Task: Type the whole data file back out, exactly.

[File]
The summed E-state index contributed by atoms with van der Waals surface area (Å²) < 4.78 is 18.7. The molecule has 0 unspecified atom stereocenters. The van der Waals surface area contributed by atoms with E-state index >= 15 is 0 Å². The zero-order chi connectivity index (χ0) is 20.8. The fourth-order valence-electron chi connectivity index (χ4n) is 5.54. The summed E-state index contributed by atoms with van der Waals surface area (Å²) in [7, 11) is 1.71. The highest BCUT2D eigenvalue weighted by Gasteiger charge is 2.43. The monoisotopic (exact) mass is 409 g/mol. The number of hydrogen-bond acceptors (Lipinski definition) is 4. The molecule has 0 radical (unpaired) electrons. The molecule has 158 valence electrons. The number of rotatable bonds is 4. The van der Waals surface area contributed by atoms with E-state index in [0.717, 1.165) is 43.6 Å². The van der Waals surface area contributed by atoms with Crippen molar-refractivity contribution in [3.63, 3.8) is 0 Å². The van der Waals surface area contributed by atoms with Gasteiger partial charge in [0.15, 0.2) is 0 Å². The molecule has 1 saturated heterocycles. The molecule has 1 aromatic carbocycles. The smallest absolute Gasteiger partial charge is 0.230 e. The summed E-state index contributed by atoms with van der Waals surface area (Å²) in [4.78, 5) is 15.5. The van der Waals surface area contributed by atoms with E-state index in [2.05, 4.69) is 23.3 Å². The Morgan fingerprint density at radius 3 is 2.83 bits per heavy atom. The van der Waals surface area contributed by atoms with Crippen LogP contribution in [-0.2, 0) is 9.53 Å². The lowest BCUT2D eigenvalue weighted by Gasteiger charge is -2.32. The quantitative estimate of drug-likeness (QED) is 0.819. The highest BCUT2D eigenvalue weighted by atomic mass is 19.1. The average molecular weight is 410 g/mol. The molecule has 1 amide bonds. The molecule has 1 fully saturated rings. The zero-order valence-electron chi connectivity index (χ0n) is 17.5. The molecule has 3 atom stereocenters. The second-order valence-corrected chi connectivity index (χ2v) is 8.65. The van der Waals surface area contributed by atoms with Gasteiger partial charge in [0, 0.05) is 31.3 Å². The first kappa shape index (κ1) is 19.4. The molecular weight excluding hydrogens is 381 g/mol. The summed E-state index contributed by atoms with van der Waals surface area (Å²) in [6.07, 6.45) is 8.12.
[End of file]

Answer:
The summed E-state index contributed by atoms with van der Waals surface area (Å²) < 4.78 is 18.7. The molecule has 0 unspecified atom stereocenters. The van der Waals surface area contributed by atoms with E-state index >= 15 is 0 Å². The zero-order chi connectivity index (χ0) is 20.8. The fourth-order valence-electron chi connectivity index (χ4n) is 5.54. The summed E-state index contributed by atoms with van der Waals surface area (Å²) in [7, 11) is 1.71. The highest BCUT2D eigenvalue weighted by Gasteiger charge is 2.43. The monoisotopic (exact) mass is 409 g/mol. The number of hydrogen-bond acceptors (Lipinski definition) is 4. The molecule has 0 radical (unpaired) electrons. The molecule has 158 valence electrons. The number of rotatable bonds is 4. The van der Waals surface area contributed by atoms with E-state index in [0.717, 1.165) is 43.6 Å². The van der Waals surface area contributed by atoms with Crippen molar-refractivity contribution in [3.63, 3.8) is 0 Å². The van der Waals surface area contributed by atoms with Gasteiger partial charge in [0.15, 0.2) is 0 Å². The molecule has 1 saturated heterocycles. The molecule has 1 aromatic carbocycles. The smallest absolute Gasteiger partial charge is 0.230 e. The summed E-state index contributed by atoms with van der Waals surface area (Å²) in [4.78, 5) is 15.5. The van der Waals surface area contributed by atoms with E-state index in [2.05, 4.69) is 23.3 Å². The Morgan fingerprint density at radius 3 is 2.83 bits per heavy atom. The van der Waals surface area contributed by atoms with Crippen LogP contribution in [-0.2, 0) is 9.53 Å². The lowest BCUT2D eigenvalue weighted by Gasteiger charge is -2.32. The quantitative estimate of drug-likeness (QED) is 0.819. The highest BCUT2D eigenvalue weighted by atomic mass is 19.1. The average molecular weight is 410 g/mol. The molecule has 1 amide bonds. The molecule has 1 fully saturated rings. The zero-order valence-electron chi connectivity index (χ0n) is 17.5. The molecule has 3 atom stereocenters. The second-order valence-corrected chi connectivity index (χ2v) is 8.65. The van der Waals surface area contributed by atoms with Gasteiger partial charge in [0, 0.05) is 31.3 Å². The first kappa shape index (κ1) is 19.4. The molecular weight excluding hydrogens is 381 g/mol. The summed E-state index contributed by atoms with van der Waals surface area (Å²) in [6.07, 6.45) is 8.12.